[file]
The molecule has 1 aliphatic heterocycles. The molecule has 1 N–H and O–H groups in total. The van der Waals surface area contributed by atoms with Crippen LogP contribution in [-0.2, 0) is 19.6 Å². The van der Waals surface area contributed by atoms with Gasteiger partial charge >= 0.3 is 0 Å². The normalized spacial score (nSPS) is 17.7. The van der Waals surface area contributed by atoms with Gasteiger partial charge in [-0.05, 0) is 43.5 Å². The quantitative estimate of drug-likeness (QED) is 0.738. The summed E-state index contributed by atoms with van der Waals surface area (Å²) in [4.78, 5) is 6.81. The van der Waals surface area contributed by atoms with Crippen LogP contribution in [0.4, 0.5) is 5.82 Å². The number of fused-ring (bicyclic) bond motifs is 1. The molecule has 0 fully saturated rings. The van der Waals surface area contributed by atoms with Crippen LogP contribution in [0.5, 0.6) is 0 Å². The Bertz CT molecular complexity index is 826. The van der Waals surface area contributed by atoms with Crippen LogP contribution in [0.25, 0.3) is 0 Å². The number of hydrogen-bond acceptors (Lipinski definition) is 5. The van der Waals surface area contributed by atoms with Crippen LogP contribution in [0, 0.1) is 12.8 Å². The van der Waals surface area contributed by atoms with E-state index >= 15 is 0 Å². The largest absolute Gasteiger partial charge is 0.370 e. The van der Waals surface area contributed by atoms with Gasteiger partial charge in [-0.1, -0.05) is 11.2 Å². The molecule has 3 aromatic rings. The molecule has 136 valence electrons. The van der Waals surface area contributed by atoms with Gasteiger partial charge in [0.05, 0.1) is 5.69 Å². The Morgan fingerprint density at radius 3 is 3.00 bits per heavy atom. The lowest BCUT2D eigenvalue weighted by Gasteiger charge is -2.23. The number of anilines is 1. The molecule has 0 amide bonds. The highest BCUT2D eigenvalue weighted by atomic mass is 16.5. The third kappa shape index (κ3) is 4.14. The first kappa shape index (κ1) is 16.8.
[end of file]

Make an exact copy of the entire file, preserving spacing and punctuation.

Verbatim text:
The molecule has 1 aliphatic heterocycles. The molecule has 1 N–H and O–H groups in total. The van der Waals surface area contributed by atoms with Crippen LogP contribution in [-0.2, 0) is 19.6 Å². The van der Waals surface area contributed by atoms with Gasteiger partial charge >= 0.3 is 0 Å². The normalized spacial score (nSPS) is 17.7. The van der Waals surface area contributed by atoms with Gasteiger partial charge in [-0.05, 0) is 43.5 Å². The quantitative estimate of drug-likeness (QED) is 0.738. The summed E-state index contributed by atoms with van der Waals surface area (Å²) in [4.78, 5) is 6.81. The van der Waals surface area contributed by atoms with Crippen LogP contribution in [0.4, 0.5) is 5.82 Å². The number of fused-ring (bicyclic) bond motifs is 1. The molecule has 0 fully saturated rings. The van der Waals surface area contributed by atoms with Crippen LogP contribution in [0.5, 0.6) is 0 Å². The Bertz CT molecular complexity index is 826. The van der Waals surface area contributed by atoms with Crippen LogP contribution in [0.25, 0.3) is 0 Å². The number of hydrogen-bond acceptors (Lipinski definition) is 5. The van der Waals surface area contributed by atoms with Crippen LogP contribution in [0, 0.1) is 12.8 Å². The van der Waals surface area contributed by atoms with E-state index >= 15 is 0 Å². The largest absolute Gasteiger partial charge is 0.370 e. The van der Waals surface area contributed by atoms with Gasteiger partial charge in [-0.1, -0.05) is 11.2 Å². The molecule has 3 aromatic rings. The molecule has 136 valence electrons. The van der Waals surface area contributed by atoms with Gasteiger partial charge in [0.05, 0.1) is 5.69 Å². The Morgan fingerprint density at radius 3 is 3.00 bits per heavy atom. The lowest BCUT2D eigenvalue weighted by Gasteiger charge is -2.23. The number of anilines is 1. The molecule has 0 amide bonds. The highest BCUT2D eigenvalue weighted by atomic mass is 16.5. The third kappa shape index (κ3) is 4.14. The first kappa shape index (κ1) is 16.8.